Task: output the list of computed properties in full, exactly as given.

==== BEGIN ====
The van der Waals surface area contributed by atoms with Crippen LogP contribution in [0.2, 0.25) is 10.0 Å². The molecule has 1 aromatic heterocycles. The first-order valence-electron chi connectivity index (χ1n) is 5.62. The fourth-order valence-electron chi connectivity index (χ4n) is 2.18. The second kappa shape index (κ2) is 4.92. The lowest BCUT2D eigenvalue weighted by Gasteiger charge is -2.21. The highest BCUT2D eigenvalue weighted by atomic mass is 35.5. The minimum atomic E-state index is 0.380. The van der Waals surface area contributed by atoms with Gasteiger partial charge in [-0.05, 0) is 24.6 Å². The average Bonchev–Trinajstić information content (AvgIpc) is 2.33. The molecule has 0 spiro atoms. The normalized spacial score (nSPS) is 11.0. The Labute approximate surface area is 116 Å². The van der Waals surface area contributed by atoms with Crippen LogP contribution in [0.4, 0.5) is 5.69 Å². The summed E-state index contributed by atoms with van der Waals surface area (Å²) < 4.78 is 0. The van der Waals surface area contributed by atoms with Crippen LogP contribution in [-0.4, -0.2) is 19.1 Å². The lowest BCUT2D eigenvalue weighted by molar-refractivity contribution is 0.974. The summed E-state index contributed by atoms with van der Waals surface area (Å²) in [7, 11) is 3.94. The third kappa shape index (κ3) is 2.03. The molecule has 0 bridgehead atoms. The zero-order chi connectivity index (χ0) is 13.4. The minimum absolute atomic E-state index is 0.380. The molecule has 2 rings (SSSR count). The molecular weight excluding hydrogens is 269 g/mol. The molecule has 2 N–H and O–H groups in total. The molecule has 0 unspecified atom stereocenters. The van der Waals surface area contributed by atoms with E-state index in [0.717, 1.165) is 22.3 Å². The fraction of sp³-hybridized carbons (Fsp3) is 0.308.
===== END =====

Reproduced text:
The van der Waals surface area contributed by atoms with Crippen LogP contribution in [0.2, 0.25) is 10.0 Å². The molecule has 1 aromatic heterocycles. The first-order valence-electron chi connectivity index (χ1n) is 5.62. The fourth-order valence-electron chi connectivity index (χ4n) is 2.18. The second kappa shape index (κ2) is 4.92. The lowest BCUT2D eigenvalue weighted by Gasteiger charge is -2.21. The highest BCUT2D eigenvalue weighted by atomic mass is 35.5. The minimum atomic E-state index is 0.380. The van der Waals surface area contributed by atoms with Gasteiger partial charge in [-0.05, 0) is 24.6 Å². The average Bonchev–Trinajstić information content (AvgIpc) is 2.33. The molecule has 0 spiro atoms. The normalized spacial score (nSPS) is 11.0. The Labute approximate surface area is 116 Å². The van der Waals surface area contributed by atoms with Crippen LogP contribution in [0.4, 0.5) is 5.69 Å². The summed E-state index contributed by atoms with van der Waals surface area (Å²) < 4.78 is 0. The van der Waals surface area contributed by atoms with Crippen LogP contribution in [-0.4, -0.2) is 19.1 Å². The lowest BCUT2D eigenvalue weighted by molar-refractivity contribution is 0.974. The summed E-state index contributed by atoms with van der Waals surface area (Å²) in [7, 11) is 3.94. The third kappa shape index (κ3) is 2.03. The molecule has 0 bridgehead atoms. The zero-order chi connectivity index (χ0) is 13.4. The minimum absolute atomic E-state index is 0.380. The molecule has 2 rings (SSSR count). The molecular weight excluding hydrogens is 269 g/mol. The molecule has 2 N–H and O–H groups in total. The molecule has 0 unspecified atom stereocenters. The van der Waals surface area contributed by atoms with E-state index in [0.717, 1.165) is 22.3 Å². The fraction of sp³-hybridized carbons (Fsp3) is 0.308.